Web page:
Sunday, September 28, 2008

"Yes, We Can" or "Yes, I Will"?: Supporter Commitment in the Obama Campaign

Barack Obama's campaign website ( makes excellent use of some of the influence techniques discussed in Robert Cialdini's book Influence: Science and Practice.

In the book Groundswell: Winning in a World Transformed by Social Technologies authors Charlene Li and Josh Bernoff share some their data on the "Social Technographics Profiles" (demographic use of social media) of Democrats, Republicans, and independents. What they found is that Democrats are "about 10 percent more likely" (pg. 55) to make use of social media than other groups. As noted in groundswell Barack Obama's campaign for President had tapped into this advantage with his social network for supporters:

The site uses a couple of the Cialdini's "commitment and consistency" techniques to reinforce support for its campaign.

(Before I go on and imply that the campaign of Barack Obama is using trickery and deception to shore up support I want to disclose that I am a supporter of Obama and his campaign. Chapter 3 of Cialdini is all about consistency, right?). :)

When you set up a profile page at you are asked to answer a few questions about yourself. Some are looking for basic biographical information ("How do you want to be identified to others on this site?", "What is your birthdate?"). But based on Cialdini's writings the most important question on an Obama supporter's profile is "Why do you support Barack Obama?". By soliciting a reason from the new supporter the site is reinforcing the voter's support by also committing them to their reason for supporting Obama. Cialdini's data suggests this is a very effective strategy for sustaining support for the candidate.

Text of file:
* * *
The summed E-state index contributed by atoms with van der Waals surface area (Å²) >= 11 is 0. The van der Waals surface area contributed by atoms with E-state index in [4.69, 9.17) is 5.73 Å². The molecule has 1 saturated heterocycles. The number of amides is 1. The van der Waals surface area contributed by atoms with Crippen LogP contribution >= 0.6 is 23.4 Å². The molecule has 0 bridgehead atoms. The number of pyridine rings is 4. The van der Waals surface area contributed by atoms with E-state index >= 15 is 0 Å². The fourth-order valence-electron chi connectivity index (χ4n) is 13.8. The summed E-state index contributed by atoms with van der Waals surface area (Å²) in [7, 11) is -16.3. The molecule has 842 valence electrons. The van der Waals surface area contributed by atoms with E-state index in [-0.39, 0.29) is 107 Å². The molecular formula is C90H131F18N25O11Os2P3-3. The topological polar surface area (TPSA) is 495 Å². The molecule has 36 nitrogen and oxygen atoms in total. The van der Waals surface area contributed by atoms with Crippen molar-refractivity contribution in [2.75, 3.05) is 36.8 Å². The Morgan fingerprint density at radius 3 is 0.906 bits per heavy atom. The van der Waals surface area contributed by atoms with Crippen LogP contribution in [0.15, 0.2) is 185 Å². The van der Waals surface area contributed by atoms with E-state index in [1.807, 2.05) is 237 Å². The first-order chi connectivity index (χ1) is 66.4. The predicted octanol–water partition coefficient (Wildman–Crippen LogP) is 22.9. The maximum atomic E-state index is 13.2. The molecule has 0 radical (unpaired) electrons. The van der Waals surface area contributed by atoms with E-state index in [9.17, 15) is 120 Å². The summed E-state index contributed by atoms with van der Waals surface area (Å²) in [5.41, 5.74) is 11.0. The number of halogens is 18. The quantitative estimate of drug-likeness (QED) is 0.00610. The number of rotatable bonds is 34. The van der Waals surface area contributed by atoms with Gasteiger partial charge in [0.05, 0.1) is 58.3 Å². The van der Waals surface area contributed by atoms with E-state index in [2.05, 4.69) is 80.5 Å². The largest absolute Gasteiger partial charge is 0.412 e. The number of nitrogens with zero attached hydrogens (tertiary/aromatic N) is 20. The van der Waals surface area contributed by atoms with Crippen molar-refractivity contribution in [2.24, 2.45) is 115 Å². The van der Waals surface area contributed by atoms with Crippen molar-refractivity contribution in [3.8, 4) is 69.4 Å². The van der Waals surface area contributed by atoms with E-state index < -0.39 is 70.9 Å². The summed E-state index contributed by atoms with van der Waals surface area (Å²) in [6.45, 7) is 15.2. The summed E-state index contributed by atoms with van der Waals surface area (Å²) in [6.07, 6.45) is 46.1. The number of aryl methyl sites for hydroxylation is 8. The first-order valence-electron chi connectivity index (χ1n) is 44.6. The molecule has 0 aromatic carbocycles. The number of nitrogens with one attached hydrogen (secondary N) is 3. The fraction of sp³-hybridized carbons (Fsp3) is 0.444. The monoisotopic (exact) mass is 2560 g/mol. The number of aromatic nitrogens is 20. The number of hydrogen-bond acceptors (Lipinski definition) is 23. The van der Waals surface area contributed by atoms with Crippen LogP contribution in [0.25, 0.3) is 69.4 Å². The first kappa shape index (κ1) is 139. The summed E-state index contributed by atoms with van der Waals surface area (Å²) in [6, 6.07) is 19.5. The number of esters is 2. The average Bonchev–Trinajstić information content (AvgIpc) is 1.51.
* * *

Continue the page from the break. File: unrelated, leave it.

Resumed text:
It will be interesting to look at data after the election to see how effective the site was at getting its users to show up at the polls on election day. Do you think this method will increse support for Obama or will it just recommit the already committed?

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